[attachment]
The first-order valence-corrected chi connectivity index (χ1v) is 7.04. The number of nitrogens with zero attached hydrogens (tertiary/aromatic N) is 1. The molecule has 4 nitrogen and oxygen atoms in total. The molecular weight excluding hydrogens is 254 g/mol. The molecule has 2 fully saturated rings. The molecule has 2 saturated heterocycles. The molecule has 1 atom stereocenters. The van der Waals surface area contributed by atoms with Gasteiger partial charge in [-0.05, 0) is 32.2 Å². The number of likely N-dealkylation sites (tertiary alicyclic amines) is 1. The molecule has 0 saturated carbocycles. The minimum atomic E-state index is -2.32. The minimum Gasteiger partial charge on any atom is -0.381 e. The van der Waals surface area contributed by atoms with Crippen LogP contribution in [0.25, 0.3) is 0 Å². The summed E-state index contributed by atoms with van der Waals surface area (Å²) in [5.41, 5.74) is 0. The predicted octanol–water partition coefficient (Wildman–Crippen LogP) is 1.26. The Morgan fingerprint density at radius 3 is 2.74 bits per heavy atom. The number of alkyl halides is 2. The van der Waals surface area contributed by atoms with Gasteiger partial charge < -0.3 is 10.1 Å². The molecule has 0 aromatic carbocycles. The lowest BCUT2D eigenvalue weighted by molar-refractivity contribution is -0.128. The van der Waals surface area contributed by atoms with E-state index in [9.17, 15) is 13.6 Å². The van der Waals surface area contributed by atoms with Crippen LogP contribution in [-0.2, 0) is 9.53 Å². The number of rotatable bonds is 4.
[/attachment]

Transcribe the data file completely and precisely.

The first-order valence-corrected chi connectivity index (χ1v) is 7.04. The number of nitrogens with zero attached hydrogens (tertiary/aromatic N) is 1. The molecule has 4 nitrogen and oxygen atoms in total. The molecular weight excluding hydrogens is 254 g/mol. The molecule has 2 fully saturated rings. The molecule has 2 saturated heterocycles. The molecule has 1 atom stereocenters. The van der Waals surface area contributed by atoms with Gasteiger partial charge in [-0.05, 0) is 32.2 Å². The number of likely N-dealkylation sites (tertiary alicyclic amines) is 1. The molecule has 0 saturated carbocycles. The minimum atomic E-state index is -2.32. The minimum Gasteiger partial charge on any atom is -0.381 e. The van der Waals surface area contributed by atoms with Crippen LogP contribution in [0.25, 0.3) is 0 Å². The summed E-state index contributed by atoms with van der Waals surface area (Å²) in [5.41, 5.74) is 0. The predicted octanol–water partition coefficient (Wildman–Crippen LogP) is 1.26. The Morgan fingerprint density at radius 3 is 2.74 bits per heavy atom. The number of alkyl halides is 2. The van der Waals surface area contributed by atoms with Gasteiger partial charge < -0.3 is 10.1 Å². The molecule has 0 aromatic carbocycles. The lowest BCUT2D eigenvalue weighted by molar-refractivity contribution is -0.128. The van der Waals surface area contributed by atoms with E-state index in [9.17, 15) is 13.6 Å². The van der Waals surface area contributed by atoms with Crippen LogP contribution in [-0.2, 0) is 9.53 Å². The number of rotatable bonds is 4.